• People talk about activity rather than achievements – if team members are regularly saying “yesterday I worked on X and I will continue with it today” then it’s a signal that the planned tasks are too big.  If tasks are sized so that they are achievable within a day, then every team member should be able to give an update of a completed task every day.
  • People switch off when they are not talking – if team members are not actively listening to other people’s updates then it shows that they regard the updates as unimportant.  Most people feel this way until they get burned once or twice by not being aware of current activity.
  • Managers and other stakeholders hijack the meeting – while stakeholders are welcome to listen in to the standup meeting, the meeting is held by the team and for the team.  Only those contributing to the sprint goals should be taking up airtime.

Distributed teams

When a team is split over multiple physical locations, then there are a couple of options available:

  1. Everyone connects to a conference call / Skype call and gives updates
  2. The team can be divided into sub-teams which have their own standup meeting

This second option is really only feasible if there are a couple of locations with a substantial number of people.  It will not work if there are a larger number of locations with just one or two people at each.  To handle standup meetings with sub-teams, use the Scrum of Scrums approach outlined below.

Scrum of Scrums

There can be a couple of factors that push the project team to split into sub-teams.  Geographical dispersion may be one (as discussed above), and sheer numbers of people may be another.  Standup meetings quickly become ineffective when there are more than about 12 people involved.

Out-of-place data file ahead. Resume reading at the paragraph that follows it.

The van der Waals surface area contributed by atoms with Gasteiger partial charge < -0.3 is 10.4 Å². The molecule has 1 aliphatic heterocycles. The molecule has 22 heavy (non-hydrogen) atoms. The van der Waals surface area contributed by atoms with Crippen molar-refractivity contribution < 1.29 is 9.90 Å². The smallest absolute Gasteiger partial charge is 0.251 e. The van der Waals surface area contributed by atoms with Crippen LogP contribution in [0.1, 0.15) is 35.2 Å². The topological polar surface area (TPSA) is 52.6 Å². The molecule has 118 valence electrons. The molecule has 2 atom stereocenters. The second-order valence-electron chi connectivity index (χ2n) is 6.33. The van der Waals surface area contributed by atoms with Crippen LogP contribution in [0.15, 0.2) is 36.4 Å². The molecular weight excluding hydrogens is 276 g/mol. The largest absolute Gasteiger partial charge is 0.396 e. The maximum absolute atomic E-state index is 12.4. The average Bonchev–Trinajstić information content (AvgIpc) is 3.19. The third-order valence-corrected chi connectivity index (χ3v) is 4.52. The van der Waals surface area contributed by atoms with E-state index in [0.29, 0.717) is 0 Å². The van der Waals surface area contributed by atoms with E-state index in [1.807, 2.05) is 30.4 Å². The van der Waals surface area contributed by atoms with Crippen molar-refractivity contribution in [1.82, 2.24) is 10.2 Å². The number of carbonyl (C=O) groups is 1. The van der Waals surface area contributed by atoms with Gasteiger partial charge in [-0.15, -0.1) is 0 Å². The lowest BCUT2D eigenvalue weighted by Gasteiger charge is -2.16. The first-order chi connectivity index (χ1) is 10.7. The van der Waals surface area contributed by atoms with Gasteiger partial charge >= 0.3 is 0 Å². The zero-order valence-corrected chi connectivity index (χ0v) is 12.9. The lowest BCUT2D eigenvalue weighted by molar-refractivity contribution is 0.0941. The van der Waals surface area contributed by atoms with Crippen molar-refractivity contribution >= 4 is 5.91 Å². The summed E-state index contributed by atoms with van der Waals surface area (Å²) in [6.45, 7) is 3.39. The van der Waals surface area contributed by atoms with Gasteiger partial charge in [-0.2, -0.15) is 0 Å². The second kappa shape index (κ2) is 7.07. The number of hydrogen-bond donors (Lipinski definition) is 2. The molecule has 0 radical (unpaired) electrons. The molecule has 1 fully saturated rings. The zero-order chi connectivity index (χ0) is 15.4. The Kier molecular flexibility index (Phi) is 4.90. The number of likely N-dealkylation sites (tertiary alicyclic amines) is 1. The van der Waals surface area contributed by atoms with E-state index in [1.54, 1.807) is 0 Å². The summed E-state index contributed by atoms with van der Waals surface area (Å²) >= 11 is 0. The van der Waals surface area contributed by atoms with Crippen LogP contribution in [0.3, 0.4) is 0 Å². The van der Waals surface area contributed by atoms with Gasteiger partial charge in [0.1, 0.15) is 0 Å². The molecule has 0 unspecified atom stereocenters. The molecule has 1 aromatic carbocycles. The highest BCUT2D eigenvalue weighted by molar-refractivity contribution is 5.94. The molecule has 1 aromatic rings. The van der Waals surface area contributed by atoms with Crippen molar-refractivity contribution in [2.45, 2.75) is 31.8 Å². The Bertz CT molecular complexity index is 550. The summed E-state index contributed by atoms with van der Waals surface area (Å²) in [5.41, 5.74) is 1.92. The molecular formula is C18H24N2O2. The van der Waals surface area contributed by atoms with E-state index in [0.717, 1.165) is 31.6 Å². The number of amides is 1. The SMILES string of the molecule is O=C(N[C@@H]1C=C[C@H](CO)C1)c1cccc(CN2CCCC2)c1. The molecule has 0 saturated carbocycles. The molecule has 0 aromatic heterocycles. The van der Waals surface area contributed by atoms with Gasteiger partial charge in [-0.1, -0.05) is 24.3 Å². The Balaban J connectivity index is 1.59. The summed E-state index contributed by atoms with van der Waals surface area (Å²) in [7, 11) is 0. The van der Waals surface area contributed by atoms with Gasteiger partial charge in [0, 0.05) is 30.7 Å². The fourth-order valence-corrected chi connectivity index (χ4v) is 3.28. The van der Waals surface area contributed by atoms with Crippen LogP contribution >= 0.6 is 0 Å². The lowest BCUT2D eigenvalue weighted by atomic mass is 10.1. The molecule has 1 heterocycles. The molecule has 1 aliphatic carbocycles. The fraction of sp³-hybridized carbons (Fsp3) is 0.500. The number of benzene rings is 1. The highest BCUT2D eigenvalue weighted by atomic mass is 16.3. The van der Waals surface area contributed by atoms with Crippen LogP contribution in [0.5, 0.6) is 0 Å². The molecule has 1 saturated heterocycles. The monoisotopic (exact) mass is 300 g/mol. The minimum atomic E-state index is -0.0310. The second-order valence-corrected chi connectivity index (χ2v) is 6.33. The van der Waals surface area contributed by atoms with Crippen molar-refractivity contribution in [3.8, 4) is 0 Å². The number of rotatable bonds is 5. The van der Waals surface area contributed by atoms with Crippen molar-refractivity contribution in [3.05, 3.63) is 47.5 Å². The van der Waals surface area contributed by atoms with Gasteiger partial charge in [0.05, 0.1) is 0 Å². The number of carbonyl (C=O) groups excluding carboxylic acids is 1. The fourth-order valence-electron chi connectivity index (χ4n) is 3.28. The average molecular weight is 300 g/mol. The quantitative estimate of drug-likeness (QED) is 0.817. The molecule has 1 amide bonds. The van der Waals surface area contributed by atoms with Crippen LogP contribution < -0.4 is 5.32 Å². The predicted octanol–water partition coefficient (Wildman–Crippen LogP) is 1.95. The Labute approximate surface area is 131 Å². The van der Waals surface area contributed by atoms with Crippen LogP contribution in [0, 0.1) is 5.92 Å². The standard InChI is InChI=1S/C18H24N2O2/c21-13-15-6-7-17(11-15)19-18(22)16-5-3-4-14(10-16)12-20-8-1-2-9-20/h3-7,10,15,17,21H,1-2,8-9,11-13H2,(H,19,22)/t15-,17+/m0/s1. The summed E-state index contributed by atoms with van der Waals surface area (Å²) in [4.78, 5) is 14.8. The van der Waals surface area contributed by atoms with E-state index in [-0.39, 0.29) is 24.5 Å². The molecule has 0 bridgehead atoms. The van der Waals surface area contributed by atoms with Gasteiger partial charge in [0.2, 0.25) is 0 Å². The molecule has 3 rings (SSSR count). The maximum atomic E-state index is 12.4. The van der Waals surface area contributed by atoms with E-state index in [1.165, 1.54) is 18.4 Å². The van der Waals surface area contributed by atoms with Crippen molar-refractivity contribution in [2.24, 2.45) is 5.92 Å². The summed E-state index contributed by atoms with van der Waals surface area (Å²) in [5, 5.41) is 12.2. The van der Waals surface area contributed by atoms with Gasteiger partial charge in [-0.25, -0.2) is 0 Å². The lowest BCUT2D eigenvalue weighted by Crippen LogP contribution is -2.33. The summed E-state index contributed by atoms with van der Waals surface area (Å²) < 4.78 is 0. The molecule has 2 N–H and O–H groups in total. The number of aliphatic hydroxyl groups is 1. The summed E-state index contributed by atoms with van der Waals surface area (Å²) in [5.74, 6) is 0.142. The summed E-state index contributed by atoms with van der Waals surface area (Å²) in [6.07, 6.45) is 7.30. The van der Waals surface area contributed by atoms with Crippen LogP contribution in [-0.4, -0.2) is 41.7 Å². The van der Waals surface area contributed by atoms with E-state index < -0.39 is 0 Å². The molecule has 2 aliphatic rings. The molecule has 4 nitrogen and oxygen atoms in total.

Each sub-team should hold their own standup meeting, as described above.  Following on from that, one representative from each sub-team meets together for a scrum of scrums.  The format is similar to the standup meeting, except that the people are speaking on behalf of their sub-team rather than on their own behalf.

The scrum of scrums should be open to anyone who wishes to attend, but their needs to be a single designated member of each sub-team who will be talking.

Often it’s useful for the sub-team representative to report back (informally) to the other members.  This allows them to highlight the activities of the other sub-teams and deliver solutions to blocking issues that have been raised.

September 12 2011

Scrum basics: The product backlog

Scrum uses this term “backlog” – it has product backlogs and sprint backlogs and sometimes even technical backlogs – and the term really just means “a list of work”.  In common usage (i.e. outside of scrum) I think of a backlog as a bunch of stuff that you should have done already but haven’t gotten around to yet.  For instance “due to a computer problem, there is a considerable backlog at the airline checkin desk”.  So the term “backlog” can be slightly confusing, but as long as you think of “a list of work” then you’ll be fine.

Now the product backlog is really just a list of work that could be done on the product (where “product” equals “your software project”).  When the team does a sprint planning meeting, then they will take pick items from the product backlog and work out how they can deliver them.

Prioritisation and ordering

It’s a pretty well-established fact that developers can get side-tracked into building frameworks when they should be delivering application.  In order to reduce this risk, scrum allows the product owner to exert some control over which items the team choose for their sprint by ordering the product backlog a way that highlights what needs to be done first.  This helps the team to focus on the most important aspects and it tries to ensure that they don’t get side-tracked into doing areas that they think are cool but deliver little business value.

One of the most common scrum problems is a poorly ordered backlog.  This typically results in the product owner get annoyed with the team because they aren’t focussing on the important items.  Conversely, the team tend to get frustrated and disheartened because their work never seems to be appreciated.

What does a product backlog item look like?